Lab 3: Classical Inference I: Maximum Likelihood Estimation

Lab 3: Classical Inference I: Maximum Likelihood Estimation#

For the class on Monday, January 22nd


Looking for hints?

Demo - Likelihood function#

Consider the likelihood function for the Binomial distribution (coin flip) with given number of total trials, \(N\), and number of successes (heads), \(K\).

Pick a few combination of \(N\) and \(K\) values, plot the log-likelihood as a function of \(p\), the probability of successes (heads).

import numpy as np
from scipy.special import comb
import matplotlib.pyplot as plt

def log_likelihood(p, N, K):
    return K * np.log(p) + (N-K) * np.log1p(-p) + np.log(comb(N, K))

p = np.linspace(0, 1, 1001)[1:-1]

plt.plot(p, log_likelihood(p, 100, 50), label="$N=100, K=50$")
plt.plot(p, log_likelihood(p, 100, 30), ls="--", label="$N=100, K=30$")
plt.plot(p, log_likelihood(p, 10, 5), ls=":", label="$N=10, K=5$")

plt.ylim(-30, 0)

A. Coin Flips#

We flip a coin \(N=100\) times and we want to know at least how many heads we need to see to say that the coin favors heads at a \(2\sigma\) level. Let \(K\) denote the number of heads we observe.


  1. Estimate your answer using MLE. The MLE for the heads probability is \(\hat{p} = K/N\). The uncertainty of \(\hat{p}\) can be estimated with Fisher information:

    \[ \sigma_p = \left(\left. - \frac{d^2}{dp^2} \left[\ln L(p)\right] \right\vert_{p=\hat{p}} \right)^{-1/2} \]

    To say that the coin favors heads at a \(2\sigma\) level, we should have \(\hat{p} > 0.5 + 2 \sigma_p\) (that is, the heads probability is \(2\sigma\) above fair).

    Express both \(\hat{p}\) and \(\sigma_p\) in terms of \(K\) and \(N\), then set \(N=100\) and find the minimal value of \(K\) for the inequality to hold.

  2. Estimate your answer with a direct simulation.

    Simulate a fair coin flip for \(N=100\) times, record the number of heads. Repeat this simulation for 10,000 times, and then make a histogram of the number of heads (you should have 10,000 such values).

    This histogram would look like a normal distribution, and we can use the normal distribution to translate \(2\sigma\) into percentiles, which would be 2.275% (lower) and 97.725% (higher). Out of the 10,000 simulations, find the value number of heads at the percentile of 97.725%.

  3. Compare your answers from 1 and 2. Do they agree?

// Add your answers here

# Include your implementation for Part A here

B. Estimator Properties#

A continuous uniform distribution \(U(a,b)\) has a probability density function with a constant value \(1/(b-a)\) when \(a \leq x < b\), and \(0\) elsewhere.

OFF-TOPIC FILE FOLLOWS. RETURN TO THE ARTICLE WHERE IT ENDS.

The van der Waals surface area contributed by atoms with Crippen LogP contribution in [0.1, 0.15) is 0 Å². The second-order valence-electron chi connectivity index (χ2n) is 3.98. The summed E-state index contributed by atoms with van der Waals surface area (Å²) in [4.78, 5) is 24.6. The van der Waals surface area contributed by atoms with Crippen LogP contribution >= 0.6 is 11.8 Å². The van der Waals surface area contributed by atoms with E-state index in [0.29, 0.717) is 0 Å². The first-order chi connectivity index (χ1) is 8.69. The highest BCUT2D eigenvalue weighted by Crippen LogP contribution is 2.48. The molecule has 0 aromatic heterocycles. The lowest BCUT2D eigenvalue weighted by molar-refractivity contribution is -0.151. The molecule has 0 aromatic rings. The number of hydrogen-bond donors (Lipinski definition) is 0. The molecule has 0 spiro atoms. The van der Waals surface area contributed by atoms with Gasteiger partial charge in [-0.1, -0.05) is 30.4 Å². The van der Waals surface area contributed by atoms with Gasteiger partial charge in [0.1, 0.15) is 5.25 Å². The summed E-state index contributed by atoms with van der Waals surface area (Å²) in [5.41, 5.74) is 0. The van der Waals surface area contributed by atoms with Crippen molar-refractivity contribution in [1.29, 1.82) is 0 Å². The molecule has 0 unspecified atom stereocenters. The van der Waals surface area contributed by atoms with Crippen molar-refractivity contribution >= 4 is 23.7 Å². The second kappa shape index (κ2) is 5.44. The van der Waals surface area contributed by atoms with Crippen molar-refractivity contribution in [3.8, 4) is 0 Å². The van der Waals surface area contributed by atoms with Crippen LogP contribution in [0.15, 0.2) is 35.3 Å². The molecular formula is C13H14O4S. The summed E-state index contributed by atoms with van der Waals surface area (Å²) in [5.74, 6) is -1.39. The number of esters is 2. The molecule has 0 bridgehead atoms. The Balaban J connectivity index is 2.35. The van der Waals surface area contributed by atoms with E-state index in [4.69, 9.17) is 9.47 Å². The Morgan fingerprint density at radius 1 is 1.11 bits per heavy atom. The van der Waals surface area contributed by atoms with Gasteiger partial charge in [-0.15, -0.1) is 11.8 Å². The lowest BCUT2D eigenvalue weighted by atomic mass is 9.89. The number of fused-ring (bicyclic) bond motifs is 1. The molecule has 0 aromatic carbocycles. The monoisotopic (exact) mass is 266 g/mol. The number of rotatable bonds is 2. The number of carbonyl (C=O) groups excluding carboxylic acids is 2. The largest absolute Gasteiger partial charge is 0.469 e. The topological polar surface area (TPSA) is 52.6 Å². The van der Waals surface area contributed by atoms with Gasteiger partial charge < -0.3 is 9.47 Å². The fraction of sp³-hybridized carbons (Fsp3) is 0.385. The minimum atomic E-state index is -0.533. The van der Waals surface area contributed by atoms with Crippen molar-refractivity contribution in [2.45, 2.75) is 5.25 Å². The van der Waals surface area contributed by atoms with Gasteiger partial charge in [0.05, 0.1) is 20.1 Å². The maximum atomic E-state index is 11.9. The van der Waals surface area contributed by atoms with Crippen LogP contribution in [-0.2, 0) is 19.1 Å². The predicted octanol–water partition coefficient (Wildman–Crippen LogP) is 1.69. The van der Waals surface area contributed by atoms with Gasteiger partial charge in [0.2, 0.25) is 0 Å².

Let’s say we have a set of \(N\) numbers \({x_1, x_2, \dots, x_N}\), and we know they are sampled from \(U(a,b)\). However, we do not know the values of the parameters \(a\) and \(b\).

Use MLE to estimate \(a\) and \(b\), we have \(\hat{a} = \min_{i} x_i\) (the smallest value of \(x_i\)) and \(\hat{b} = \max_{i} x_i\) (the largest value of \(x_i\)).


  1. Are \(\hat{a}\) and \(\hat{b}\) consistent estimators (that is, as \(N\) increases, does the estimator converge towards the true value)? Reason your answer, and then verify it with simulations.

  2. For a given finite \(N\), are \(\hat{a}\) and \(\hat{b}\) unbiased estimators (that is, are the expected value of the estimator and the true value equal)? Reason your answer, and then verify it with simulations.

How to verify#

Choose two of your favorite numbers as the true values for \(a\) and \(b\) (with \(a < b\)).

    • Generate \(N=10\) random numbers and calculate \(\hat{a}\) and \(\hat{b}\).

    • Repeat many times but each time with a different value of \(N\) (e.g., 10, 100, 1000, 10,000)

    • Find out how \(\hat{a}\) and \(\hat{b}\) vary with \(N\) and whether they approach \(a\) and \(b\) as \(N\) increases.

    • Choose a value of \(N\) (e.g., 100) and keep it fixed for this part.

    • Generate \(N\) random numbers and calculate \(\hat{a}\) and \(\hat{b}\).

    • Repeat many times (\(K\) times) with the fixed value of \(N\).

    • Calculate the sample average of \(\hat{a}\) and \(\hat{b}\).

    • Recall that as you increase your simulation sample size (that is \(K\), not \(N\)), the sample average would approach the expected value.

    • Find out whether \(\hat{a}\) and \(\hat{b}\) approach \(a\) and \(b\) as \(K\) increases.

// Write your answers here

# Include your implementation for Part B here

Final question#

Roughly how much time did you spend on this lab (not including the time you spent in class)?

// Write your answers here


How to submit this notebook on Canvas?

Once you complete this lab and have all your code, text answers, and all the desired results after running the notebook properly displayed in this notebook, please convert the notebook into HTML format by running the following:

jupyter nbconvert --to html /path/to/labs/03.ipynb 

Then, upload the resulting HTML file to Canvas for the corresponding assignment.